• How equipped do our staff and residents feel using technology and could we extend training and support to residents’ families?

People and culture

The intensity of recent months in preparing and responding to the crisis is likely to be taking its toll on many staff, compounded by the personal pressures of the broader economic and social environment. 

COVID-19 has impacted the day to day activities of aged care workers. The ever changing nature of the pandemic has highlighted the need to continually provide staff with access to timely and appropriate ‘next steps’ information. 

As some services move into the post-peak phase of the pandemic, there is a continuing need for staff to be vigilant while trying to regain some sense of normality. Providers will be required to pre-empt staff needs and ensure on-going training and education is in place.

The pandemic has magnified training and capability gaps of aged care workers. These gaps relate specifically to use of personal protective equipment; speaking up for resident safety; recognising and responding to clinical deterioration; infection control; and heightened mental health risks for residents with reduced family contact and pandemic concerns. This has prompted the need for innovative approaches to training, including the use of virtual training sessions and development of online education toolboxes.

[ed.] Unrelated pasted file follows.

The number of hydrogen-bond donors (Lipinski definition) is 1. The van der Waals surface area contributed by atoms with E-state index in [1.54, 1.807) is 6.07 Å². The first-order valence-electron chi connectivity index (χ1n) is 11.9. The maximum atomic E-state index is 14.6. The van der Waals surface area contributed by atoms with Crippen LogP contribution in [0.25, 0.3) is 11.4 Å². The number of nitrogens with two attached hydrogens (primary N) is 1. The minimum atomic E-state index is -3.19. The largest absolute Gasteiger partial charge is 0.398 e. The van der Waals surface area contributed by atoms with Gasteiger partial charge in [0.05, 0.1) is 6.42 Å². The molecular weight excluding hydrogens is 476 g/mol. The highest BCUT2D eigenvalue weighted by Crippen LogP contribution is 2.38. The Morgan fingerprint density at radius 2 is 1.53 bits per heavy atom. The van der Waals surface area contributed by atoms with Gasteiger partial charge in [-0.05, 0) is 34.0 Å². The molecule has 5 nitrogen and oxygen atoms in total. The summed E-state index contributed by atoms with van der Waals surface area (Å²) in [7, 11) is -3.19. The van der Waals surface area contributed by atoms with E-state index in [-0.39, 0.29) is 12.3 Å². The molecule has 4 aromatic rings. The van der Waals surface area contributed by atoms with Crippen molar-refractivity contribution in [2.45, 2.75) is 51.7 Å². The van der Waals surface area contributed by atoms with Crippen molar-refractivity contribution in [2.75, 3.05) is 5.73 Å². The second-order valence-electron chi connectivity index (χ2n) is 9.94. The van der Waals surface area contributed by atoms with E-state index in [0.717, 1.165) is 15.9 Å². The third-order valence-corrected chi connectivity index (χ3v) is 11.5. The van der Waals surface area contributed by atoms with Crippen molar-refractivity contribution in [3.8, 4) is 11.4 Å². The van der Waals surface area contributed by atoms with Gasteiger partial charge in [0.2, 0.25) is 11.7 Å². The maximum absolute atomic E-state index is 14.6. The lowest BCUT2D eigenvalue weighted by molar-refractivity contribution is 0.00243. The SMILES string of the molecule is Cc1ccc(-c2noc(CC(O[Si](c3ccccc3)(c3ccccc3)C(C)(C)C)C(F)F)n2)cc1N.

Providers who have empowered their staff to be a part of the change have benefited from practical responses to COVID-19. Scenario-based planning has allowed providers to identify driving forces and critical uncertainties to develop plausible next steps, should the pandemic have further negative impacts on their organisation. 

Providers should consider and reflect on the following: